Should marketers think about product placement or other alternatives?

Mr. Van Coppenolle: They do not have too, but may want too. Not out of fear, however, but out of desire; not by coercion, but by freedom of choice. In a perfect world, I think good marketers want beautiful, creative and seductive advertisements where the viewer doesn’t feel the need to skip through it.

You have already built a lot of experience in the startup world. What tips would you recommend for budding entrepreneurs?

Mr. Van Coppenolle: Dare to dream and work hard.  Blame no one, not even yourself. Never force anyone, but do everything to enforce your desired result. It is the subject of my next book.

Right Brain Singapore at TechCrunch Meetup

It was a fantastic conclusion to a great event. MOA, Singapore’s finest New Zealand Bar and Grill, in Changi Business Park was the venue of the TechCrunch Singapore Meetup following Echelon 2013, the largest Tech Startup Conference in Singapore. Silicon Valley-based TechCrunch writer Josh Constine and Asia Pacific based writer Victoria Ho were available to meet with entrepreneurs and listen to startup pitches, over a drink or two.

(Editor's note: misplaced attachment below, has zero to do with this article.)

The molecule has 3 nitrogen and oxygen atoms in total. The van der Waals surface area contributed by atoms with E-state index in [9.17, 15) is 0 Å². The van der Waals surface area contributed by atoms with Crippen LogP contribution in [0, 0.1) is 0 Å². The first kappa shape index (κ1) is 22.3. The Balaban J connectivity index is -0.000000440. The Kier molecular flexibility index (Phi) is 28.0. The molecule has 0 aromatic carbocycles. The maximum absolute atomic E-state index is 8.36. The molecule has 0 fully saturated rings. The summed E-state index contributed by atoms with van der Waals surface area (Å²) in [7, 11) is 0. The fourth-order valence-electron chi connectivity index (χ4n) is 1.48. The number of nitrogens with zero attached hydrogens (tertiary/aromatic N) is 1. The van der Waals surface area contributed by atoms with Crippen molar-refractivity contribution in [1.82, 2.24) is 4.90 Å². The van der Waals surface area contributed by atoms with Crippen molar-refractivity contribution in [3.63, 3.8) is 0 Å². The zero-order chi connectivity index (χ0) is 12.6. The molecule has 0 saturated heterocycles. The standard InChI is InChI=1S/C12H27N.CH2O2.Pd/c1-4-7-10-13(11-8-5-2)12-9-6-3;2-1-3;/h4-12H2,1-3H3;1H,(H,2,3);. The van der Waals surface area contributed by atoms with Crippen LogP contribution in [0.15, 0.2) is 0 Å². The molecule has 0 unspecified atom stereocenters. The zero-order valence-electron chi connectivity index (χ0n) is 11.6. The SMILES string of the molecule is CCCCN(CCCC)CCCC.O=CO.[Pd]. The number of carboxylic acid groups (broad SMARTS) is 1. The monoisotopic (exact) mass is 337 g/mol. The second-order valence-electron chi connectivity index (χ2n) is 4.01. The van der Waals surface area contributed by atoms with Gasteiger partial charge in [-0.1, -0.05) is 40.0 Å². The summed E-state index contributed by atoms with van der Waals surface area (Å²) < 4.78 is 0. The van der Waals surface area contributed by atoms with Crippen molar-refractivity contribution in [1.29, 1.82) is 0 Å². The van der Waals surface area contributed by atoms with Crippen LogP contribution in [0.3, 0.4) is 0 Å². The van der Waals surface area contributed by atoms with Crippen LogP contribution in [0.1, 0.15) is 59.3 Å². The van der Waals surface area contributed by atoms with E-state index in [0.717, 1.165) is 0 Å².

Photo courtesy of Ryan Tan at Red Airship

Jeffrey Hock, Managing Director of Right Brain Interface Asia had the opportunity to meet up with Josh Constine, formerly of Facebook and current technology journalist at Techcrunch specializing in deep analysis of social products. Whom better than Josh to discuss bhaalu, a game-changing Social Television device.

Kudos to Techcrunch for a great afterhours meetup, and to Echelon for an overall successful event.